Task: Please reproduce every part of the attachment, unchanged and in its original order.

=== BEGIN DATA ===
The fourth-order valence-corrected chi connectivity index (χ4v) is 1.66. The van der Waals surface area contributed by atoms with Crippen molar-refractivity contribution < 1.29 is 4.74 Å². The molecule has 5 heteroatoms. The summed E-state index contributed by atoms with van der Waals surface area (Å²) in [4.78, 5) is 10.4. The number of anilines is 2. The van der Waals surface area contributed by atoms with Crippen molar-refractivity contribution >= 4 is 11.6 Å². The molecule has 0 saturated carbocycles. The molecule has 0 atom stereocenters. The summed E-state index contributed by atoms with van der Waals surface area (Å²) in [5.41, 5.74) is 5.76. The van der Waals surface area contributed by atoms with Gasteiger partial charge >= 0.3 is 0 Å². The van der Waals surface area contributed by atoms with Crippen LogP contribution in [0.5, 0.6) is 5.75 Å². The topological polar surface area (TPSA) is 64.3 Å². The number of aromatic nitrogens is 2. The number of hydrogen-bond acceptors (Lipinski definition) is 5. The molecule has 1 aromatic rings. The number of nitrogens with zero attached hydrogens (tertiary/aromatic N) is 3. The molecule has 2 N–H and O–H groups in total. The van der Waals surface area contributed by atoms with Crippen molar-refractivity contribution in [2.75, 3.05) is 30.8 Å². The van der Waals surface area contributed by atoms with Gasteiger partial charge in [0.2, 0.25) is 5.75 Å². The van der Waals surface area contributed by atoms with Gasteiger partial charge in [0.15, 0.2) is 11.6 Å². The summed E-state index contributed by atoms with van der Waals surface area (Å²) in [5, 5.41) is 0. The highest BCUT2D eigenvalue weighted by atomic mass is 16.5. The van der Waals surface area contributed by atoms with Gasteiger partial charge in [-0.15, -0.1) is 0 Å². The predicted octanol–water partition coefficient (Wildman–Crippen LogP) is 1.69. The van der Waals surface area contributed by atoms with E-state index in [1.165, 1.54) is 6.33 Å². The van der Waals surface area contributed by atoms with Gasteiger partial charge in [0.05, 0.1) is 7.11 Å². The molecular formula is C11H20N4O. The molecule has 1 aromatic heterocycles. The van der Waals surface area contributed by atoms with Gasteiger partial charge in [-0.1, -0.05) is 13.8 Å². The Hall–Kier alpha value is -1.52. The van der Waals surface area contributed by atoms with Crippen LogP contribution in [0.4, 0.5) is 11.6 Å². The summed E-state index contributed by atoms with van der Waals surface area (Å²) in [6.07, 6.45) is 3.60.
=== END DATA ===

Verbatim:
The fourth-order valence-corrected chi connectivity index (χ4v) is 1.66. The van der Waals surface area contributed by atoms with Crippen molar-refractivity contribution < 1.29 is 4.74 Å². The molecule has 5 heteroatoms. The summed E-state index contributed by atoms with van der Waals surface area (Å²) in [4.78, 5) is 10.4. The number of anilines is 2. The van der Waals surface area contributed by atoms with Crippen molar-refractivity contribution >= 4 is 11.6 Å². The molecule has 0 saturated carbocycles. The molecule has 0 atom stereocenters. The summed E-state index contributed by atoms with van der Waals surface area (Å²) in [5.41, 5.74) is 5.76. The van der Waals surface area contributed by atoms with Gasteiger partial charge >= 0.3 is 0 Å². The van der Waals surface area contributed by atoms with Crippen LogP contribution in [0.5, 0.6) is 5.75 Å². The topological polar surface area (TPSA) is 64.3 Å². The number of aromatic nitrogens is 2. The number of hydrogen-bond acceptors (Lipinski definition) is 5. The molecule has 1 aromatic rings. The number of nitrogens with zero attached hydrogens (tertiary/aromatic N) is 3. The molecule has 2 N–H and O–H groups in total. The van der Waals surface area contributed by atoms with Crippen molar-refractivity contribution in [2.75, 3.05) is 30.8 Å². The van der Waals surface area contributed by atoms with Gasteiger partial charge in [0.2, 0.25) is 5.75 Å². The van der Waals surface area contributed by atoms with Gasteiger partial charge in [0.15, 0.2) is 11.6 Å². The summed E-state index contributed by atoms with van der Waals surface area (Å²) in [5, 5.41) is 0. The highest BCUT2D eigenvalue weighted by atomic mass is 16.5. The van der Waals surface area contributed by atoms with Gasteiger partial charge in [-0.15, -0.1) is 0 Å². The predicted octanol–water partition coefficient (Wildman–Crippen LogP) is 1.69. The van der Waals surface area contributed by atoms with E-state index in [1.165, 1.54) is 6.33 Å². The van der Waals surface area contributed by atoms with Gasteiger partial charge in [0.05, 0.1) is 7.11 Å². The molecular formula is C11H20N4O. The molecule has 1 aromatic heterocycles. The van der Waals surface area contributed by atoms with Gasteiger partial charge in [-0.1, -0.05) is 13.8 Å². The Hall–Kier alpha value is -1.52. The van der Waals surface area contributed by atoms with Crippen LogP contribution in [0.4, 0.5) is 11.6 Å². The summed E-state index contributed by atoms with van der Waals surface area (Å²) in [6.07, 6.45) is 3.60.